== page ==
[riot-users] LGPL Requirements

Craig Younkins craig at freshtemp.com
Mon Mar 23 21:43:02 CET 2015


Thank you both for the clarification.

> Do you mind if we add your questions to our license FAQ?

Of course not, please do.

Craig Younkins

On Mon, Mar 23, 2015 at 7:37 AM, Kaspar Schleiser <kaspar at schleiser.de>
wrote:

> Hey,
>
> whatever I write, I am not a lawyer and we will have to consult e.g., the
> Free Software Foundation, to clarify these points.
>
> On 03/22/15 23:42, Craig Younkins wrote:
>
>> 1. Am I legally obligated to provide a software upgrade mechanism on the
>> device? Do I need to publish the documentation on how to upgrade it?
>>
>
> §6 of LGPL permits combinations of the licensed work or works based on it
> "to produce a work containing portions of the Library, and [to] distribute
> that work under terms of your choice, provided that the terms permit
> modification of the work for the customer’s own use and reverse engineering
> for debugging such modifications."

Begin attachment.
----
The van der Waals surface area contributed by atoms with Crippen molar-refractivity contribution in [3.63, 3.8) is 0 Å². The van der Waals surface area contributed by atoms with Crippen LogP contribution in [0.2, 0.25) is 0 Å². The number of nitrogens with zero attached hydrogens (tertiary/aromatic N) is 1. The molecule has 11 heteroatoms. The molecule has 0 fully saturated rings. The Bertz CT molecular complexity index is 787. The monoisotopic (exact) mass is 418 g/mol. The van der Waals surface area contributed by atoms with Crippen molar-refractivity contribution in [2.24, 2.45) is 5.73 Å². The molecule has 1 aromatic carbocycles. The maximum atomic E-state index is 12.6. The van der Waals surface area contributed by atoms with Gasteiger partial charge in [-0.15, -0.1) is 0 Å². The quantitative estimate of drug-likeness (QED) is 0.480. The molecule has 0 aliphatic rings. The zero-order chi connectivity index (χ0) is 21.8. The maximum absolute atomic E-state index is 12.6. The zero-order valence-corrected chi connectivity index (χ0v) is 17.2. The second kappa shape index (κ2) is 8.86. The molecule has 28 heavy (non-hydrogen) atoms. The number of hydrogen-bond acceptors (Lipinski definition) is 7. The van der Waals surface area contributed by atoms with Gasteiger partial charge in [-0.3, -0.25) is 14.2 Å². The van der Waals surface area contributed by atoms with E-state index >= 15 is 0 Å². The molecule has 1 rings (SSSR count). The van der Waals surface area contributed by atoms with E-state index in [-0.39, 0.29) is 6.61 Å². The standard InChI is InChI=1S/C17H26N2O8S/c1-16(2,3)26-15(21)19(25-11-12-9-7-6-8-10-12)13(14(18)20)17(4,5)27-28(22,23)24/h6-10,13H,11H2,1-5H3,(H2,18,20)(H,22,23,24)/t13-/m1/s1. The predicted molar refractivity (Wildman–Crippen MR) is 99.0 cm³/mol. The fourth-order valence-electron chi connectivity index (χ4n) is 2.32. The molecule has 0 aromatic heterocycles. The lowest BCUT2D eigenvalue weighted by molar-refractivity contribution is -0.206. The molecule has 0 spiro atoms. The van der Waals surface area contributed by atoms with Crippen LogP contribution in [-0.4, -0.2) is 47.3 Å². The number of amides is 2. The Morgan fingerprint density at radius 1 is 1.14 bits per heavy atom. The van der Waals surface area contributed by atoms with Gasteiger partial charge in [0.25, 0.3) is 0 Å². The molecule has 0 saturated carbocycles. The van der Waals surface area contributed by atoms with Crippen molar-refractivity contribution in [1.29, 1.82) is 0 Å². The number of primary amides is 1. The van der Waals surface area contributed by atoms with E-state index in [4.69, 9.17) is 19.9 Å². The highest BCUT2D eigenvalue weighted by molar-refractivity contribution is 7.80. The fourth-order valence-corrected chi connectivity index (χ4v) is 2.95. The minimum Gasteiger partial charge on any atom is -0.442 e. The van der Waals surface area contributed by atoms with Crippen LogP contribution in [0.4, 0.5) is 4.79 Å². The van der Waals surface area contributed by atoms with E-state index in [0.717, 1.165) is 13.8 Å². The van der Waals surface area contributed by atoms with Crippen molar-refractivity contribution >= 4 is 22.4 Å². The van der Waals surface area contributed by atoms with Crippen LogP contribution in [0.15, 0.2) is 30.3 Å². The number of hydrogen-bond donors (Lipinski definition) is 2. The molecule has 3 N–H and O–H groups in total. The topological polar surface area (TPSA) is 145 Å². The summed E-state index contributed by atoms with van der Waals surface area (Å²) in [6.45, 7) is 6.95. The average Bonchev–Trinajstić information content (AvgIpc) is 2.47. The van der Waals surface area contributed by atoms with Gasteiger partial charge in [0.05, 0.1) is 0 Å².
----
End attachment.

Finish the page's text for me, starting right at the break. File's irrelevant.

>
> So, the *license* of the distributed combined work cannot restrict
> upgrading / modification of the license part.
>
> As I read that, if there are *technical* reasons prohibiting upgrades
> (e.g., only signed or no upgrades possible), LGPL poses no restrictions on
> those.
>
>  2. Am I permitted to only allow signed software upgrades?
>>
> See above. You cannot forbid unsigned upgrades in the license terms of
> your product, but LGPL doesn't mention technical means.
>
>  3. Many micros have lock bits that prevent further programming without
>> erasure. Are there any restrictions on setting those?
>>
> See above.
>
>  4. Can I store secrets like private or symmetric keys in flash memory
>> alongside but that is not part of the flashed binary? This would be
>> similar to storing those secrets in external EEPROM, which is almost
>> certainly permitted. This has interesting effects in combination with 3,
>> including potentially bricking a device if firmware upgrade was
>> attempted due to erasure of keys.
>>
> IMHO the flashed binary can be seen as a file system layout. Part of it
> might be RIOT, part of it might be your application, and part of it might
> be some data your application is using.
> This data can be put alongside your application, but is not part of it's
> source code.
> It should not make a difference if your application is just opening a file
> you distribute along with your application, or if it is put somewhere in
> it's own section by the linker script and your application accesses it
> using the flash address.
>
> Do you mind if we add your questions to our license FAQ?
>
> Kaspar
>
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>
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